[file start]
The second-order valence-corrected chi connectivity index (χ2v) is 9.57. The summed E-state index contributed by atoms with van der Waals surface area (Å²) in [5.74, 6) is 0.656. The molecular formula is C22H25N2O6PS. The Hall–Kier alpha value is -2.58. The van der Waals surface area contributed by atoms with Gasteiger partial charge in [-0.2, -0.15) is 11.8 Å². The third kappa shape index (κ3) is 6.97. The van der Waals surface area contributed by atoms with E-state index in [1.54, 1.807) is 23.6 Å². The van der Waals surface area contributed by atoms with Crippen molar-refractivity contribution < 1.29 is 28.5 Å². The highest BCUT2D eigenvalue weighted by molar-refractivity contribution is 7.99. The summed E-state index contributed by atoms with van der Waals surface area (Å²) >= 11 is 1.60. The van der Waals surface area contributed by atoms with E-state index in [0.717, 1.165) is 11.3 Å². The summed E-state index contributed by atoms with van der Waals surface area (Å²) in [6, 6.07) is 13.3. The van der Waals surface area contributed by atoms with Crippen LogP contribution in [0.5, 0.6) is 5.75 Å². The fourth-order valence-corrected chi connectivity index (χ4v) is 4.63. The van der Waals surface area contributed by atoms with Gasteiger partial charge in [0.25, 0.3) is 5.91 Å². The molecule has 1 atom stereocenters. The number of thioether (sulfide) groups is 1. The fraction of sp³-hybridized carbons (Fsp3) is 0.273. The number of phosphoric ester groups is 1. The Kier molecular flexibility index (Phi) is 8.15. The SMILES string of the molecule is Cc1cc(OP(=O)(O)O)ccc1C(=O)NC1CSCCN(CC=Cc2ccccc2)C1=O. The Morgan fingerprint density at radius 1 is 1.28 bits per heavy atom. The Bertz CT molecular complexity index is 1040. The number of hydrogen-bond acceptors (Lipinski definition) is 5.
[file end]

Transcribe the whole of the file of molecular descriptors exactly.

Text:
The second-order valence-corrected chi connectivity index (χ2v) is 9.57. The summed E-state index contributed by atoms with van der Waals surface area (Å²) in [5.74, 6) is 0.656. The molecular formula is C22H25N2O6PS. The Hall–Kier alpha value is -2.58. The van der Waals surface area contributed by atoms with Gasteiger partial charge in [-0.2, -0.15) is 11.8 Å². The third kappa shape index (κ3) is 6.97. The van der Waals surface area contributed by atoms with E-state index in [1.54, 1.807) is 23.6 Å². The van der Waals surface area contributed by atoms with Crippen molar-refractivity contribution < 1.29 is 28.5 Å². The highest BCUT2D eigenvalue weighted by molar-refractivity contribution is 7.99. The summed E-state index contributed by atoms with van der Waals surface area (Å²) >= 11 is 1.60. The van der Waals surface area contributed by atoms with E-state index in [0.717, 1.165) is 11.3 Å². The summed E-state index contributed by atoms with van der Waals surface area (Å²) in [6, 6.07) is 13.3. The van der Waals surface area contributed by atoms with Crippen LogP contribution in [0.5, 0.6) is 5.75 Å². The fourth-order valence-corrected chi connectivity index (χ4v) is 4.63. The van der Waals surface area contributed by atoms with Gasteiger partial charge in [0.25, 0.3) is 5.91 Å². The molecule has 1 atom stereocenters. The number of thioether (sulfide) groups is 1. The fraction of sp³-hybridized carbons (Fsp3) is 0.273. The number of phosphoric ester groups is 1. The Kier molecular flexibility index (Phi) is 8.15. The SMILES string of the molecule is Cc1cc(OP(=O)(O)O)ccc1C(=O)NC1CSCCN(CC=Cc2ccccc2)C1=O. The Morgan fingerprint density at radius 1 is 1.28 bits per heavy atom. The Bertz CT molecular complexity index is 1040. The number of hydrogen-bond acceptors (Lipinski definition) is 5.